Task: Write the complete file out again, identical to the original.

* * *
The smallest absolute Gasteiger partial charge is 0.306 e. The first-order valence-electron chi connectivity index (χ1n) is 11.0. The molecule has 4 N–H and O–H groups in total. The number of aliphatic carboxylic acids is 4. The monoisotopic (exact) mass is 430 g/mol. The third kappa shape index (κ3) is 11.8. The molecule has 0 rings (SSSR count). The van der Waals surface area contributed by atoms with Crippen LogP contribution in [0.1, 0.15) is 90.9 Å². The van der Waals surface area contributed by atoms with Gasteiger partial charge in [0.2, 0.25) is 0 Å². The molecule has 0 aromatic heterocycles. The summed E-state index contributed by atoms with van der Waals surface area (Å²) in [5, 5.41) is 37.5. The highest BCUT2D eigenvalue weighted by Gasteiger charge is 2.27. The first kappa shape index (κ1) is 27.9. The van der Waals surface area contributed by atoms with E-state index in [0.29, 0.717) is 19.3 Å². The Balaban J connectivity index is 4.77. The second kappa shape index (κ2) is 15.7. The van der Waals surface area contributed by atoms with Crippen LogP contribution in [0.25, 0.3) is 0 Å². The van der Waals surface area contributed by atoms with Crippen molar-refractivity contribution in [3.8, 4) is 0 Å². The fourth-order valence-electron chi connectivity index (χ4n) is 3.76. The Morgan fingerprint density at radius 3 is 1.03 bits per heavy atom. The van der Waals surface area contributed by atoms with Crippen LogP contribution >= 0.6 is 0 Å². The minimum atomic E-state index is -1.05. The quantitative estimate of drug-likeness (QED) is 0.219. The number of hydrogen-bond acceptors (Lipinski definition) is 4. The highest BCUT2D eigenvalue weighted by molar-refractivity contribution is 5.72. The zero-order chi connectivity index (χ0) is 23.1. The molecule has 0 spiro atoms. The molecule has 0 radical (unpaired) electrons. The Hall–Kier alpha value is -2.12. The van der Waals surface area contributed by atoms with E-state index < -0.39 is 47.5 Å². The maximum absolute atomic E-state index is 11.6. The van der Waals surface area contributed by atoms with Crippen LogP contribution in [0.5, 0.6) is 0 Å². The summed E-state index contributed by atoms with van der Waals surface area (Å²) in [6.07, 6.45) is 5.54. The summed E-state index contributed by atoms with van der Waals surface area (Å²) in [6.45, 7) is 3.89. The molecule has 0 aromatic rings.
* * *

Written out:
The smallest absolute Gasteiger partial charge is 0.306 e. The first-order valence-electron chi connectivity index (χ1n) is 11.0. The molecule has 4 N–H and O–H groups in total. The number of aliphatic carboxylic acids is 4. The monoisotopic (exact) mass is 430 g/mol. The third kappa shape index (κ3) is 11.8. The molecule has 0 rings (SSSR count). The van der Waals surface area contributed by atoms with Crippen LogP contribution in [0.1, 0.15) is 90.9 Å². The van der Waals surface area contributed by atoms with Gasteiger partial charge in [0.2, 0.25) is 0 Å². The molecule has 0 aromatic heterocycles. The summed E-state index contributed by atoms with van der Waals surface area (Å²) in [5, 5.41) is 37.5. The highest BCUT2D eigenvalue weighted by Gasteiger charge is 2.27. The first kappa shape index (κ1) is 27.9. The van der Waals surface area contributed by atoms with E-state index in [0.29, 0.717) is 19.3 Å². The Balaban J connectivity index is 4.77. The second kappa shape index (κ2) is 15.7. The van der Waals surface area contributed by atoms with Crippen LogP contribution in [0.25, 0.3) is 0 Å². The van der Waals surface area contributed by atoms with Crippen molar-refractivity contribution in [3.8, 4) is 0 Å². The fourth-order valence-electron chi connectivity index (χ4n) is 3.76. The Morgan fingerprint density at radius 3 is 1.03 bits per heavy atom. The van der Waals surface area contributed by atoms with Crippen LogP contribution >= 0.6 is 0 Å². The minimum atomic E-state index is -1.05. The quantitative estimate of drug-likeness (QED) is 0.219. The number of hydrogen-bond acceptors (Lipinski definition) is 4. The highest BCUT2D eigenvalue weighted by molar-refractivity contribution is 5.72. The zero-order chi connectivity index (χ0) is 23.1. The molecule has 0 spiro atoms. The molecule has 0 radical (unpaired) electrons. The Hall–Kier alpha value is -2.12. The van der Waals surface area contributed by atoms with E-state index < -0.39 is 47.5 Å². The maximum absolute atomic E-state index is 11.6. The van der Waals surface area contributed by atoms with Crippen LogP contribution in [0.5, 0.6) is 0 Å². The summed E-state index contributed by atoms with van der Waals surface area (Å²) in [6.07, 6.45) is 5.54. The summed E-state index contributed by atoms with van der Waals surface area (Å²) in [6.45, 7) is 3.89. The molecule has 0 aromatic rings.